A question I answered on Quora:
Which medical visits should a candidate do and pass in order to become an astronaut?
It's not really a question of tests to ‘take’ and ‘pass.’ You will be asked questions about your medical history in order to assess the risk to the program. First, to see whether there are any conditions exist that would be a hazard to you and other crew members: conditions like diabetes mellitus (which eliminated me), arrhythmias, apnea, exposure to infectious diseases, any mood disorders, etc. etc. Basically, things you don't want to have a problem with while locked in a ‘room,’ or worse yet, while trapped inside a helmet (which has happened, more on that below). Second, training an astronaut is very very expensive, so these kinds of no-go medical conditions have to be caught early: once trained, NASA wants to keep you on the candidate list as long as it can! For these reasons, medical clearance will be based not only on the medical records you supply, but to a greater extent by the NASA medical team that evaluates you continually during your career. This medical team is highly specialized to ensure that the risk to you, your fellow crew, and the equipment is minimized.
A word on ‘Astronauts’ vs. ‘Cosmonauts.’ The selection process is similar, but also different in some very important areas, which arose from the types of missions that the two programs ran. The US system was developed for Shuttle missions, while the Soviet/Russian system was developed for Salyut/Mir missions. The fundamental differences were mission length, and mission culture. Shuttle was a 14 day maximum trip, while stays on Salyuts or Mir were considerably longer, and only depended on the Soyuz vehicle cycling. The medical selection profiles were therefore quite different, and those vestiges remain. Astronauts are selected, from among other things, for their ability to focus intensely on their portion of the mission and its timetable, which is controlled from the ground. Cosmonauts are selected, from among other things, for endurance and compatibility with each other, and the ability to self-manage their time. Salyut/Mir were under the absolute command of the lead Cosmonaut, following the naval tradition. He was there, he knew what the situation was; the ground was not, and did not.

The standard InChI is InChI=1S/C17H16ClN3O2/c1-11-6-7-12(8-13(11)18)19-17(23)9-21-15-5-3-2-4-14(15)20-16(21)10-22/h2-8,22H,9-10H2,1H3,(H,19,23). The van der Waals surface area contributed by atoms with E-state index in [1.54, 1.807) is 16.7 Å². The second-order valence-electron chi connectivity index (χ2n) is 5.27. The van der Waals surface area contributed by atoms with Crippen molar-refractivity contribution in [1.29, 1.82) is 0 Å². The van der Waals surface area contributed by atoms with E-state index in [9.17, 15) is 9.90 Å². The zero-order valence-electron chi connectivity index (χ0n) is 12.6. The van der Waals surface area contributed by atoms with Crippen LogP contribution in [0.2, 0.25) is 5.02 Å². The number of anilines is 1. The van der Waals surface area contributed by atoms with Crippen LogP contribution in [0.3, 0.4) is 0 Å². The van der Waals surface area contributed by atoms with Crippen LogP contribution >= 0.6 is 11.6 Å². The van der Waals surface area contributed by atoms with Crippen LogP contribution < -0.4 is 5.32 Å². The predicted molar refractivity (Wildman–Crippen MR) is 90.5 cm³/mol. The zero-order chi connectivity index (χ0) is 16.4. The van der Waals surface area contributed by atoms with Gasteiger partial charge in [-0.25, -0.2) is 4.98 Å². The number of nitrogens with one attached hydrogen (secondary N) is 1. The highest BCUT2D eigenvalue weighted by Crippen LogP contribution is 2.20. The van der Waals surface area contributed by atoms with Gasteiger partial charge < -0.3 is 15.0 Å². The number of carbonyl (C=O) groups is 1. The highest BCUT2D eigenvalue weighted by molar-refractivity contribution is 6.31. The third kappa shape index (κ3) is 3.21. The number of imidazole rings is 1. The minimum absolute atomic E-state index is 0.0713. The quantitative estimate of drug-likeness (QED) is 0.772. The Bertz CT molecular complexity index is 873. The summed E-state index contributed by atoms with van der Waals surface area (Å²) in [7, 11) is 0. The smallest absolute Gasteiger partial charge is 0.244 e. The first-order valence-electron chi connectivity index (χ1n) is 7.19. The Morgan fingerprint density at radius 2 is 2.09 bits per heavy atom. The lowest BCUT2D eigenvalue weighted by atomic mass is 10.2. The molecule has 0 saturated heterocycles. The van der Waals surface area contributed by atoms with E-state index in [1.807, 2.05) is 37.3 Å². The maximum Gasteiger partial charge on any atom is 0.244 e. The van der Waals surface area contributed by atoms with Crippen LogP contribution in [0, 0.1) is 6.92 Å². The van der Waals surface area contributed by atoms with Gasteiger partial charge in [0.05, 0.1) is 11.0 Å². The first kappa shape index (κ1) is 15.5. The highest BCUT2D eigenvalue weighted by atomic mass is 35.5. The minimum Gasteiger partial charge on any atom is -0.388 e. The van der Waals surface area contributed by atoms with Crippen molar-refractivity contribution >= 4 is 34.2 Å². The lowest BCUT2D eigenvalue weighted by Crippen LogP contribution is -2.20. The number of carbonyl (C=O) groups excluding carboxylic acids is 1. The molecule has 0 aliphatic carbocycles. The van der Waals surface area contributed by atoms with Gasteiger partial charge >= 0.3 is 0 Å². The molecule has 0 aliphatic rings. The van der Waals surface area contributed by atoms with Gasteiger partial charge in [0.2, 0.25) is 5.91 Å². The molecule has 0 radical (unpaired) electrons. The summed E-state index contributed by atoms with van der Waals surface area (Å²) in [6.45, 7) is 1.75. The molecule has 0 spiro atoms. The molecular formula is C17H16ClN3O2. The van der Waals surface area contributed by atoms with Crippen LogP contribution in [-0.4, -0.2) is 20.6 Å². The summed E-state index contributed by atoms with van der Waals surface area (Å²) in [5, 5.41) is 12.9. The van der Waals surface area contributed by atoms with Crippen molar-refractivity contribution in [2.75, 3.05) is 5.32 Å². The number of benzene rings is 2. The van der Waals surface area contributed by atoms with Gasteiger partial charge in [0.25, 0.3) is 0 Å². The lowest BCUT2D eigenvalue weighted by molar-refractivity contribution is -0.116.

This led to several difficult situations during the Shuttle-Mir program, and not only between astronauts and cosmonauts, but also between Houston and Korolyov Centers. When first assessing system compatibilities before docking, NASA couldn't believe that the Russian ground control did not know the ‘configuration’ of Mir at every moment. Yes, they knew which Soyuz or Progress was docked to which port, but Korolyov Center did not know the position of every switch, or even what was plugged into what. That was the Commander’s job, not theirs. NASA was stunned at the autonomy.
Long stays by Astronauts on Mir often caused friction between the crew, because each agency exerted absolute control over crew selection (using the above described criteria). This resulted in several disputes, and refusals to cooperate by both crews. One astronaut retreated to their cabin for days at a time, and simply would not interact. On one EVA, an astronaut froze with vertigo (this is actually quite common), and the cosmonauts inside did not respond as he thought they should. The astronaut was expecting to be ‘talked down,’ while the cosmonauts were confident he would talk himself out of the situation.
It will be interesting to watch NASA shift to a longer mission mentality as the objectives change from low Earth orbit to deep space, multi month timelines. NASA might learn a lot from the Russians. Then again, they might not. The commanders were notoriously bad at keeping up with medical records protocols, and Salyut/Mir medical results for long duration missions are a mish-mash at best, and only reliable once they were back on the ground and under the supervision of their full medical teams.